By Sadie Williams
Some rules are set in stone, or at least, they used to be. Using a phone at the dinner table used to be taboo. If the sharp trill of the phone interrupted conversation at the table, most families let it ring, forsaking whatever telemarketer or relative was calling for the peaceful moments that the dinner table offered. However, cell phones are quickly changing the no phone dinner culture. It’s especially apparent in restaurants, where almost everyone can be seen checking their phone at some point during the dining experience.
Although some restaurants, like Single Pebble in Burlington, have begun to discourage the use of cell phones and laptops in their dining areas, local establishments seem to be primarily cell phone and technology friendly. Preferences differ among institutions, so when dining out, it’s worth checking signage, menus, or just ask a waiter about the restaurant’s policy.
Barkeaters doesn’t have a set policy on cell phones. Kaila Merrill, a server, commented that she used to see more cell phone usage when she worked in New York City. “We have an older clientele,” Merrill said, pointing to the fact that older generations tend not to rely on their phones in the same way as younger generations. As for WiFi, the restaurant has it, but they don’t give out their password to just anyone. Perhaps a few loyal customers, or people in “desperate” need of an internet connection, but for the most part they prefer that people stay off their computers.
Pauline’s Café doesn’t have a set policy either. There used to be a note on the menu discouraging the use of phones, but it has been edited out over time. Chef and owner David Hoene says, “We don’t encourage cell phone use. But we don’t normally have a problem, either. I don’t mind asking a customer to step outside to finish their conversation if necessary.” It’s a small space, so naturally phone conversations would be quite intrusive. The policy doesn’t generally apply to texting, however, as it doesn’t have the same effect on other customers.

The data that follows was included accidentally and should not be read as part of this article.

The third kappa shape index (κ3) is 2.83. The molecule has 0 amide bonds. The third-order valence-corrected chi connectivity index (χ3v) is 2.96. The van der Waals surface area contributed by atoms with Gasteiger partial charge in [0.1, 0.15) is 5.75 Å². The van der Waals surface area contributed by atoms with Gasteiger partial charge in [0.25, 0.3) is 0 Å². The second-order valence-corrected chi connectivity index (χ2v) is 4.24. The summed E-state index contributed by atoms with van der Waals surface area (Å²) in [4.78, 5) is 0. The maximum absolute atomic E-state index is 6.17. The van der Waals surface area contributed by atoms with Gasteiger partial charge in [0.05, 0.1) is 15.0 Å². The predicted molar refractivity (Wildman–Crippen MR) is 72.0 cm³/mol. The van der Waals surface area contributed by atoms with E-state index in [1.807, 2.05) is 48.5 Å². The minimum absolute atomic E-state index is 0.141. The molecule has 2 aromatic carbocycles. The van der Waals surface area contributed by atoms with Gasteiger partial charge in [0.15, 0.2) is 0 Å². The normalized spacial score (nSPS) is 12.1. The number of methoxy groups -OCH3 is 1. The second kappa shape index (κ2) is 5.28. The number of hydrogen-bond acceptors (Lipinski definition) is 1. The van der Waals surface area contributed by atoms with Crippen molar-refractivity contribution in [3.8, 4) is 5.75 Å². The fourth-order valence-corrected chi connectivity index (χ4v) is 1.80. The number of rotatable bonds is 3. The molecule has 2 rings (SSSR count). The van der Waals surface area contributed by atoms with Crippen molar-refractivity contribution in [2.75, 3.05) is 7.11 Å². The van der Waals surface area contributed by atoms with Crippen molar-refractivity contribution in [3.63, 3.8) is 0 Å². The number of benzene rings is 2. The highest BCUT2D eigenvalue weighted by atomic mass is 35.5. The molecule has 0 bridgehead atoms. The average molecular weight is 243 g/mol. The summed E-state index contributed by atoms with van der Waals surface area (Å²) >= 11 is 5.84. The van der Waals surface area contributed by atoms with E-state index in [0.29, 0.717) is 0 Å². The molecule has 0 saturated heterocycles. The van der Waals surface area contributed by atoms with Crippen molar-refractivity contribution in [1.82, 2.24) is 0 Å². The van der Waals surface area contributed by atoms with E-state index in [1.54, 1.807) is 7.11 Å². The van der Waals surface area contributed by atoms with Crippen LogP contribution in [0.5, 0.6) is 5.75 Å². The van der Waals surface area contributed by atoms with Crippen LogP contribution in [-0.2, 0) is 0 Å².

In the renovated interior of Chef Leu’s on Route 7, customers are free to use their cell phones, and the internet, as they wish. Owner Mei Wang quite happily attested to the fact that there is no internet password, a convenience both for busy servers and internet inclined customers alike.
Marco’s Pizza equally encourages the use of technology in their dining area. Manager Ryan McGowan stated that “customers come in, grab a slice, and sit down to use their computers. It’s really nice.”
It makes sense that restaurants tend to cater to their customer’s needs, especially in a small town like Charlotte, Hinesburg, or Shelburne. Unless there’s a 20-foot line out the door every night, it’s difficult to tell customers what they can and can’t do.
But should patrons accept the invitation to use their cell phones and computers while dining? The lines are blurry. This reporter is of the opinion that while taking calls at the dinner table is completely unacceptable, it’s not so bad to snap a quick photo, or briefly check a work email. The fact of the matter is that we live in a technology dependent world, and there is no room for luddites at the table. Restaurants benefit from tagged photos that are shared on Yelp, Facebook, and other social media sites. Emails sometimes do need to be read. If the post lunch meeting has been moved to 3pm, that’s pertinent information.
However, there’s a difference between a brief phone check, or a quickly snapped photo, and the mildly offensive face-in-phone posturing so prevalent in the dimly lit corners of restaurants.
Sharing food provides an opportunity to connect in an emotionally and socially physical manner. Whether you’re sitting down for a quick slice or embarking on a three course extravaganza, engage in conversation. It may be trivial, or it may be profound, but it always takes the cake.
By Sadie Williams